There is so much work involved in running a small business, no one wants hassles with their lease after signing on the dotted line. Asking the right questions prior, educating yourself on every aspect of your property’s requirements and enshrining your rights in the lease agreement is the only way to ensure a smooth tenancy.
Note that each state and territory has its own legislation governing rental of commercial retail premises. In NSW, the Retail Leases Act 1994 details tenant’s rights which include the right to request a copy of the lease, be provided with a retail tenancy guide and receive a disclosure statement from the landlord. The Act protects tenants from being forced to pay for anything undisclosed in the lease.
But outside of retail shops, many other commercial premises are not governed by such tight regulation, placing more responsibility on the lessee to either hire a solicitor or take all the steps themselves to ensure their lease agreement is watertight. All tenants should get legal advice.
While there are numerous questions to ask, here are a few that should be at the top of the list:
1. Is everything in good working order?
Check the premises have been well maintained especially in an older building. Brydens Lawyers’ Amanda Olic advises tenants to determine if they are required to contribute to any outgoings and have these outlined precisely in the lease. Just as important is ascertaining how payment is made for any maintenance.
Not that good working order is different to outgoings. Tenants should ensure facilities and equipment included in the lease are all in working order and have been recently serviced. For example, air conditioning servicing can be costly and it is advisable that a tenant satisfy themselves when the most recent service was completed and obtain a certificate to confirm the same.
2. Will the rent be increased?
Set this in stone. “You want to ensure you are aware of when and how the rent will be reviewed,” Ms Olic said.
3. Is there or will there be an option to buy the property down the track?
“As a tenant running an established business, you would want to ensure that you have the first opportunity to purchase the property in the event the landlord wishes to sell. This option to purchase should be clearly set out within the lease prior to execution by the tenant so as to allow the tenant to purchase the property before the property goes onto an open market,” Ms Olic said.
4. Does the landlord have any intention of demolishing or renovating the property?
These issues arise more often than expected, according to Ms Olic, so make sure you inquire no matter how unlikely the scenario may seem at the start of negotiations.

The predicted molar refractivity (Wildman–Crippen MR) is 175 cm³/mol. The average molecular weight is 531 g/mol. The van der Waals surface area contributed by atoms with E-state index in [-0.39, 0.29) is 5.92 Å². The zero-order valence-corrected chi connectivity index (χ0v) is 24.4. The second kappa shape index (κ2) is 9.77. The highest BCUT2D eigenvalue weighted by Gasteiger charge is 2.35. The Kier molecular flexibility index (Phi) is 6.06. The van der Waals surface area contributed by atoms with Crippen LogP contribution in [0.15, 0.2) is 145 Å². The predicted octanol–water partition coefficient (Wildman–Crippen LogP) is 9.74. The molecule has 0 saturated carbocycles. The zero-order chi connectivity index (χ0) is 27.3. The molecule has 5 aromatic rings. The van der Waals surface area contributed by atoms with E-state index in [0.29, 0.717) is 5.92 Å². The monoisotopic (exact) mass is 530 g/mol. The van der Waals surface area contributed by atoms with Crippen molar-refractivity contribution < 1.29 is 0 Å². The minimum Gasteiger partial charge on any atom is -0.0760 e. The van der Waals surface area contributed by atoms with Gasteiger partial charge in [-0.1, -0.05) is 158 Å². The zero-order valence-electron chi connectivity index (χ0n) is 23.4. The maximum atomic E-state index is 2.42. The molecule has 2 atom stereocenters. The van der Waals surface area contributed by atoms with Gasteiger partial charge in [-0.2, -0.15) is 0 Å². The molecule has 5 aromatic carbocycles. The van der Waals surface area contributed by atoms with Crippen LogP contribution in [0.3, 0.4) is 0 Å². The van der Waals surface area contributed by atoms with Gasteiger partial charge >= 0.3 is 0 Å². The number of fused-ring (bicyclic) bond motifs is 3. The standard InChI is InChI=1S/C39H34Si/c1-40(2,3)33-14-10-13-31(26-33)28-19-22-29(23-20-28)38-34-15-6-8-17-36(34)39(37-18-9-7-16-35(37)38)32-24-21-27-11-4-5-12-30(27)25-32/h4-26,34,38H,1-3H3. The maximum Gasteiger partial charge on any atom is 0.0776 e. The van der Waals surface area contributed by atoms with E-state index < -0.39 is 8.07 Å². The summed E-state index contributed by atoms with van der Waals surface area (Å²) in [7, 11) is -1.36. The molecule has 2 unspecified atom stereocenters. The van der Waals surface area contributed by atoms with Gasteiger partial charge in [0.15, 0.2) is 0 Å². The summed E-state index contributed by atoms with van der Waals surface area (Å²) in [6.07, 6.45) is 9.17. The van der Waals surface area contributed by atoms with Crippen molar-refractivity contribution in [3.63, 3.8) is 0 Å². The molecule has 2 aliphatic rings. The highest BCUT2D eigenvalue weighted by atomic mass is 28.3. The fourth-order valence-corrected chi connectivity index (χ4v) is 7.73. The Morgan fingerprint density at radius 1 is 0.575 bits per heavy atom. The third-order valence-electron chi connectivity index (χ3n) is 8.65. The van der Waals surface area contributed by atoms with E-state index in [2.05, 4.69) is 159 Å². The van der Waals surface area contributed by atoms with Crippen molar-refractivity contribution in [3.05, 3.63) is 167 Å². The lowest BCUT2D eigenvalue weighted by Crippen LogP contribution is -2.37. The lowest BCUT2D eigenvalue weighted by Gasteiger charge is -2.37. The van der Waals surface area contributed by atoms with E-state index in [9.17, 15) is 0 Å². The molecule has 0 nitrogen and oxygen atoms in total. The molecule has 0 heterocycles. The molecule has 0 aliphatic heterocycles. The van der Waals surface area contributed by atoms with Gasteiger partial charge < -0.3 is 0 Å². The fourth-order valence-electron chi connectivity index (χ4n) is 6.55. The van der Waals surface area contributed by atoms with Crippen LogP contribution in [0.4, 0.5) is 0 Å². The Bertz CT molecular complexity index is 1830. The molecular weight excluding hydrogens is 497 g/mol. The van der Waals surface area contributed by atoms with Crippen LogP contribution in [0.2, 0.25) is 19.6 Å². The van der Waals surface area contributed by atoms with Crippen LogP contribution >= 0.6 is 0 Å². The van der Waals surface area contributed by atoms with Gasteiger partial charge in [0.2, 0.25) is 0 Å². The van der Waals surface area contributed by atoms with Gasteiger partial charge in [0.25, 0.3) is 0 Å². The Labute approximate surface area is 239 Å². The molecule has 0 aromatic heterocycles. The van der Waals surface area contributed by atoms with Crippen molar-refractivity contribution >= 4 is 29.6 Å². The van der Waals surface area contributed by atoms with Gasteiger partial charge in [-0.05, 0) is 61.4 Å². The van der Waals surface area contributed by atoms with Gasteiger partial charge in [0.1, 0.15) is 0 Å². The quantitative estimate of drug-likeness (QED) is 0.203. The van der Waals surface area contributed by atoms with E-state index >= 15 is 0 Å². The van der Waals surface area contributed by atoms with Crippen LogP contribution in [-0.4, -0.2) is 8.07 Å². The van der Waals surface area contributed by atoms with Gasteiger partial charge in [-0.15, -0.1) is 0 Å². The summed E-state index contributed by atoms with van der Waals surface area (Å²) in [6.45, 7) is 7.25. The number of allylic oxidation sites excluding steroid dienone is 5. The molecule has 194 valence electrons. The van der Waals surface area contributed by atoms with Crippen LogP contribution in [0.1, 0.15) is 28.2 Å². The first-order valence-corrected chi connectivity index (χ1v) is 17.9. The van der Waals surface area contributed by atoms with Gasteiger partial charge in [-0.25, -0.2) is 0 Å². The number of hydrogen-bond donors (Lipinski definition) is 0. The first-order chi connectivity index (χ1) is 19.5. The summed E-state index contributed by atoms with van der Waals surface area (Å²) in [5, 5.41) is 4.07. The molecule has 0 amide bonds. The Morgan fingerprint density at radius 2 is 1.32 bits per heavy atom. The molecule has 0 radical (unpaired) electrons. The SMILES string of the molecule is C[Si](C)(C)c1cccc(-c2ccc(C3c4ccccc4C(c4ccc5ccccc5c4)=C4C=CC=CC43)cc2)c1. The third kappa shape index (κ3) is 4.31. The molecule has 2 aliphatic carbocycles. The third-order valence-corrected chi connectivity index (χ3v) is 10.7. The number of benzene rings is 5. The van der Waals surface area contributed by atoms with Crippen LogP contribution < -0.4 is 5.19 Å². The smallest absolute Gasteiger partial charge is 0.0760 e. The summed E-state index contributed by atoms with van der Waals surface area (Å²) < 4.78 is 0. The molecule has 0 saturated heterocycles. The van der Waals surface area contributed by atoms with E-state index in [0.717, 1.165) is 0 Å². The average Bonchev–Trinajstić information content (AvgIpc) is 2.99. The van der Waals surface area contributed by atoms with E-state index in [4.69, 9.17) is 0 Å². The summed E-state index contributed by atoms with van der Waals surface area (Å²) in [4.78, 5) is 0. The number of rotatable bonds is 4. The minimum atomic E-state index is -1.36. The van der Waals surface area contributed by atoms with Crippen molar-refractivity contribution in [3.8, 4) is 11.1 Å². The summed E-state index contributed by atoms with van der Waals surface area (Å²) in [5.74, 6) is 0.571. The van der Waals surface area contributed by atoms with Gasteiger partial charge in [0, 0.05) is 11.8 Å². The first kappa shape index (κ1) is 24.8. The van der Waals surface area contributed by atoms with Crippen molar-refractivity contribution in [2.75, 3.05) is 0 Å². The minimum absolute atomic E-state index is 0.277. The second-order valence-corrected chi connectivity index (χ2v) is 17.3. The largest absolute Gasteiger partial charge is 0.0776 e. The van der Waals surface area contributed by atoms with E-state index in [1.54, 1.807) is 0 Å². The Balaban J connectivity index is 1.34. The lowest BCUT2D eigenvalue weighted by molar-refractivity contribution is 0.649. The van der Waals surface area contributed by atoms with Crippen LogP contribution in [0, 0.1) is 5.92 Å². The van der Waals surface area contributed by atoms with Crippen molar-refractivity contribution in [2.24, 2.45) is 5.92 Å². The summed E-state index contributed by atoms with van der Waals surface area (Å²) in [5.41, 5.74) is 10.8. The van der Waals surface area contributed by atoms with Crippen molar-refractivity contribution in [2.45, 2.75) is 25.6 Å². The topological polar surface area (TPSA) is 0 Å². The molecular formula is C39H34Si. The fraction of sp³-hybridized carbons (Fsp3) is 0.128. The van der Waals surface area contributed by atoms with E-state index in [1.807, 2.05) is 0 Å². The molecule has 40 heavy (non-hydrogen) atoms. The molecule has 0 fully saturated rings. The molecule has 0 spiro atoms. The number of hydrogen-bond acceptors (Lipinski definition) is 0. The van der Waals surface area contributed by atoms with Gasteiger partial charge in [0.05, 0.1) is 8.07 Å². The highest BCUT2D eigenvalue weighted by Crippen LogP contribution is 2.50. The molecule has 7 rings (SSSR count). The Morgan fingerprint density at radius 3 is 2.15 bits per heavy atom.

If it transpires that either scenario is included within the lease, as a potential lessee, you may want to reconsider the premises or participate in negotiations with the landlord to remove any clauses that allow the landlord to demolish the premises and/or relocate you to an alternative premises.
5. For what use - exactly - is the property approved?
Easily one the most important parts of a lease agreement, whether or not a premises can be used for the intended business is a critical factor often overlooked by prospective lessees, according to commercial agents and lawyers. The problem is, a tenant can find themselves in breach of the lease upon commencement if the premises is not permitted for the permitted use as specified within the lease.
Former CBRE associate director Patrick Kelleher, now the owner of specialist commercial agency Pine Property in Sydney’s north says changes in building codes in addition to the existing maze of regulations can make leasing a minefield for the uninformed.
“As soon as we get an inquiry people are almost taken aback by the way we drill them to ensure they - and we - know exactly what they are intending to undertake and that the premises they are looking at is zoned appropriately,” said Mr Kelleher.
“So many people tell us they want to operate a certain business but have never made any inquiries into where one exists and what is permissible in that location. I had an inquiry from a dentist and they weren’t aware that they couldn’t open a new practice in the building they had found because changes in the Australian buildings codes meant it had to be wheelchair accessible throughout.”
For reasons such as these, using an experienced local agent and solicitor to negotiate a lease is imperative in most cases. “I have a number of clients who want to open a cafe for example and on many occasions, I have had to advise them that the particular property they’re looking to lease isn’t approved for that particular purpose,” Ms Olic said. “Another client wants to open a pastry shop but again it’s not approved for that use as it previously operated as a pharmacy for many years.”
In such cases prospective tenants face either the lengthy process of applying to the council for permission to modify the premises by either submitting a DA or private certification or searching again, Mr Kelleher added.
6. Who were the most recent tenants to move in and out?
This intel can be used to find out how happy other tenants of the property concerned are with their lease arrangements. Likewise, those who have recently left can fill you in on their experiences with the landlord and property itself and if there are any areas for concern. However, it is important that such information be relied upon by tenants with extreme caution as it could be substantially misleading.